I realize that not every reader will agree with me on this topic. I also realize that churches are so varied that few suggestions like this one apply the same way in every congregation. Nevertheless, I do believe that being among your congregation before the service can make a big difference in your pastoral ministry. Here’s why:
- Just your presence among the congregation says something. A pastor walking among the congregation, talking with them and listening to them, is at least suggesting by his actions, “I care about you, and I’m one of you.”
- When people know you, they will listen to you differently. Church members might be fine with listening to a pastor they don’t really know, but it’s always different when you’re hearing from a leader who knows your name and has had conversations (even brief ones) with you.
- Those few moments before the service might be the most opportunity you have to minister to some of your members that week. Sure, you can always make appointments later in the week, but finding time is not always easy. Actually, a few focused moments on Sunday morning might make the appointment unnecessary (see the next point).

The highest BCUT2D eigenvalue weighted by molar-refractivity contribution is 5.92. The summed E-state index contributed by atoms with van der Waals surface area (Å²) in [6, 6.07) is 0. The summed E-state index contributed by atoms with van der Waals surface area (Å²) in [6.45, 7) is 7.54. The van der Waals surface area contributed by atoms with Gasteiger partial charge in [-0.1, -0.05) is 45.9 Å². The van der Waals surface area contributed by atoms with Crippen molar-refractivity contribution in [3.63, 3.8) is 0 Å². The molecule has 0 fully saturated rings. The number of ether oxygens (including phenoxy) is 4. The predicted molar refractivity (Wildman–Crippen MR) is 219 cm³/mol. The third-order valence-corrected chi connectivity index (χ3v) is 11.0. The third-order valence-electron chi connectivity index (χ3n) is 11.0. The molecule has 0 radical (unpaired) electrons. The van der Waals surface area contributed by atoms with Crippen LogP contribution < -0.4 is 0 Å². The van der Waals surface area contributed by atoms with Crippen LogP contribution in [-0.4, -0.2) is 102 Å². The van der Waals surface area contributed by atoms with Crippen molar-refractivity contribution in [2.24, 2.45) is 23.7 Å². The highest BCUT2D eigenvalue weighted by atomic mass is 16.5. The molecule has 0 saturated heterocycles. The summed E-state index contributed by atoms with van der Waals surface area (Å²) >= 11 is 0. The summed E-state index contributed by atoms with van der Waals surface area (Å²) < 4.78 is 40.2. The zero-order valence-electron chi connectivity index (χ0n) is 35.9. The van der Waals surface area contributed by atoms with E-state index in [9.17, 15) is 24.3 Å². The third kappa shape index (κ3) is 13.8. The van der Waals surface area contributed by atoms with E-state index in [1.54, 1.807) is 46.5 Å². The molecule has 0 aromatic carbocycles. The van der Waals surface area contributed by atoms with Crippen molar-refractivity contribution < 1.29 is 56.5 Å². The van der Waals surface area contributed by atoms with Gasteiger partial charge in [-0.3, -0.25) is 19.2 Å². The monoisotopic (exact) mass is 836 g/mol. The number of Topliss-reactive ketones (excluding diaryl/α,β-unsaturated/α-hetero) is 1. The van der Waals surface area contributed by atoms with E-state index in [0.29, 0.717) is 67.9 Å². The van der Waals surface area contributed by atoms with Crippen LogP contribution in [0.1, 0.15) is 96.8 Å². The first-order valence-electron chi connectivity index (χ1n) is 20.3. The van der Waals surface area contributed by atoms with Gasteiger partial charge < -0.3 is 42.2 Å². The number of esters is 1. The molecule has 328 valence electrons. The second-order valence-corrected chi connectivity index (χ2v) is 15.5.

- You can do a lot of shepherding in the time before the service. You can, in fact, hear a prayer concern . . . shake a tired hand . . . share God’s love with a lonely listener . . . pray with a friend . . . hang out with kids and teens in the service . . . encourage the discouraged . . . offer some counsel . . . etc. You just have to work at it to use that time wisely.
- You model for your staff and the church the need to welcome others. Many church members make their way to “their” seat and talk with only the few people around them—and they don’t even consider moving around the worship center to meet and greet others. Staff, too, sometimes miss the same opportunity. It will be much easier for you to challenge the church to do differently if they see you doing it first.
- You’ll pray more. To be honest, sometimes that’s because somebody says something that stresses you out before you preach (see my post on, “How to Talk to Your Pastor—or Not—on the Way to the Service”). On the other hand, you’ll pray more because you know your people and their needs better—simply because you maximized ministry before the service.
Some weeks ago, I visited a large church with three services, and I watched as the pastor mingled with the people before every service. It was obvious that he was intentionally greeting his church. I suspect that approach, even in that large church, has made a difference.
What are your thoughts on this topic?